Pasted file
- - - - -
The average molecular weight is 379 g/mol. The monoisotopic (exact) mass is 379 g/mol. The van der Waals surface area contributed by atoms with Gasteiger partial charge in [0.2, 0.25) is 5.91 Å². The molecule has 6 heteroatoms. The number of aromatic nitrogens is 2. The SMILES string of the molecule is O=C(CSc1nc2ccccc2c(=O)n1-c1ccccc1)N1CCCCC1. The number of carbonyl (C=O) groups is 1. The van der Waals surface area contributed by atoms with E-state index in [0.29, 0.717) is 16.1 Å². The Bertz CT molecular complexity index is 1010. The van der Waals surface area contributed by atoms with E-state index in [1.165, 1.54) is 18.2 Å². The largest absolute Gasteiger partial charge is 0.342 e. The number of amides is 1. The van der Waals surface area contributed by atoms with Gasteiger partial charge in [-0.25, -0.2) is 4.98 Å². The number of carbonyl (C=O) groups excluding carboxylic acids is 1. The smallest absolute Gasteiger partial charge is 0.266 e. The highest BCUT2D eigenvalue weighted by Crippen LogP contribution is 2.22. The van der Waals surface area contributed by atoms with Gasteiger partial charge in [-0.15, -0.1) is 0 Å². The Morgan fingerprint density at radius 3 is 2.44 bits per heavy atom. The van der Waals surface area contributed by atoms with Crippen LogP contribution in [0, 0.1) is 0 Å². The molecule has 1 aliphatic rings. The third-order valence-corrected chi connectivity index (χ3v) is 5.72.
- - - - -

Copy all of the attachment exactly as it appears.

The average molecular weight is 379 g/mol. The monoisotopic (exact) mass is 379 g/mol. The van der Waals surface area contributed by atoms with Gasteiger partial charge in [0.2, 0.25) is 5.91 Å². The molecule has 6 heteroatoms. The number of aromatic nitrogens is 2. The SMILES string of the molecule is O=C(CSc1nc2ccccc2c(=O)n1-c1ccccc1)N1CCCCC1. The number of carbonyl (C=O) groups is 1. The van der Waals surface area contributed by atoms with E-state index in [0.29, 0.717) is 16.1 Å². The Bertz CT molecular complexity index is 1010. The van der Waals surface area contributed by atoms with E-state index in [1.165, 1.54) is 18.2 Å². The largest absolute Gasteiger partial charge is 0.342 e. The number of amides is 1. The van der Waals surface area contributed by atoms with Gasteiger partial charge in [-0.25, -0.2) is 4.98 Å². The number of carbonyl (C=O) groups excluding carboxylic acids is 1. The smallest absolute Gasteiger partial charge is 0.266 e. The highest BCUT2D eigenvalue weighted by Crippen LogP contribution is 2.22. The van der Waals surface area contributed by atoms with Gasteiger partial charge in [-0.15, -0.1) is 0 Å². The Morgan fingerprint density at radius 3 is 2.44 bits per heavy atom. The van der Waals surface area contributed by atoms with Crippen LogP contribution in [0, 0.1) is 0 Å². The molecule has 1 aliphatic rings. The third-order valence-corrected chi connectivity index (χ3v) is 5.72.